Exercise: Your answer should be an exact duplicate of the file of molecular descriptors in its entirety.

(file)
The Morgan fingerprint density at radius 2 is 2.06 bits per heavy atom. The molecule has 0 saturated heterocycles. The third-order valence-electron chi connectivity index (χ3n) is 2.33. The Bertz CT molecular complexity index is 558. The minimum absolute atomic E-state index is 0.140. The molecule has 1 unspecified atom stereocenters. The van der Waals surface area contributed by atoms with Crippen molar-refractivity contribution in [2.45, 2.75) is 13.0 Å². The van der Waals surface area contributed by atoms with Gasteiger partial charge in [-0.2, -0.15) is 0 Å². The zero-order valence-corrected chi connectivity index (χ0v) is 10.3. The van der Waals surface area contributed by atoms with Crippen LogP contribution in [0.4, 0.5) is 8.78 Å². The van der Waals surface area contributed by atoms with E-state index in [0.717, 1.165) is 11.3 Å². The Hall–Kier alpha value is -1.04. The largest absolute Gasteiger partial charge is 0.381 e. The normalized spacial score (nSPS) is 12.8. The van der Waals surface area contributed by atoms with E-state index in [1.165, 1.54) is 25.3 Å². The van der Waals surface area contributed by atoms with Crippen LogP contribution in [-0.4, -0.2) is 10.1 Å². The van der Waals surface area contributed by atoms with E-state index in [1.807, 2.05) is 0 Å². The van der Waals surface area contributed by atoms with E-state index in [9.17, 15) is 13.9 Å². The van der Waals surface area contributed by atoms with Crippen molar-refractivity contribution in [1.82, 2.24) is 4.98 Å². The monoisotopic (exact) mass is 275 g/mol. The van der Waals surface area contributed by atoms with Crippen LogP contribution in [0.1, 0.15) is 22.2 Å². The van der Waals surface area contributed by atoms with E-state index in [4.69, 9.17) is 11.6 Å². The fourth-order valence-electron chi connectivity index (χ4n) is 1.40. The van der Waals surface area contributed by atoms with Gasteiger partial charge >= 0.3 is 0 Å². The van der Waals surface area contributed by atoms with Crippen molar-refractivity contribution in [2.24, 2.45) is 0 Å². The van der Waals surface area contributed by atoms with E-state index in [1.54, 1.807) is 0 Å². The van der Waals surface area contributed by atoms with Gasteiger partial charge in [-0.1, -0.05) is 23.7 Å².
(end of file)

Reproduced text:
The Morgan fingerprint density at radius 2 is 2.06 bits per heavy atom. The molecule has 0 saturated heterocycles. The third-order valence-electron chi connectivity index (χ3n) is 2.33. The Bertz CT molecular complexity index is 558. The minimum absolute atomic E-state index is 0.140. The molecule has 1 unspecified atom stereocenters. The van der Waals surface area contributed by atoms with Crippen molar-refractivity contribution in [2.45, 2.75) is 13.0 Å². The van der Waals surface area contributed by atoms with Gasteiger partial charge in [-0.2, -0.15) is 0 Å². The zero-order valence-corrected chi connectivity index (χ0v) is 10.3. The van der Waals surface area contributed by atoms with Crippen LogP contribution in [0.4, 0.5) is 8.78 Å². The van der Waals surface area contributed by atoms with E-state index in [0.717, 1.165) is 11.3 Å². The Hall–Kier alpha value is -1.04. The largest absolute Gasteiger partial charge is 0.381 e. The normalized spacial score (nSPS) is 12.8. The van der Waals surface area contributed by atoms with E-state index in [1.165, 1.54) is 25.3 Å². The van der Waals surface area contributed by atoms with Crippen LogP contribution in [-0.4, -0.2) is 10.1 Å². The van der Waals surface area contributed by atoms with E-state index in [1.807, 2.05) is 0 Å². The van der Waals surface area contributed by atoms with E-state index in [9.17, 15) is 13.9 Å². The van der Waals surface area contributed by atoms with Crippen molar-refractivity contribution in [1.82, 2.24) is 4.98 Å². The monoisotopic (exact) mass is 275 g/mol. The van der Waals surface area contributed by atoms with Crippen LogP contribution in [0.1, 0.15) is 22.2 Å². The van der Waals surface area contributed by atoms with E-state index in [4.69, 9.17) is 11.6 Å². The fourth-order valence-electron chi connectivity index (χ4n) is 1.40. The van der Waals surface area contributed by atoms with Gasteiger partial charge >= 0.3 is 0 Å². The van der Waals surface area contributed by atoms with Crippen molar-refractivity contribution in [2.24, 2.45) is 0 Å². The van der Waals surface area contributed by atoms with E-state index in [1.54, 1.807) is 0 Å². The van der Waals surface area contributed by atoms with Gasteiger partial charge in [-0.1, -0.05) is 23.7 Å².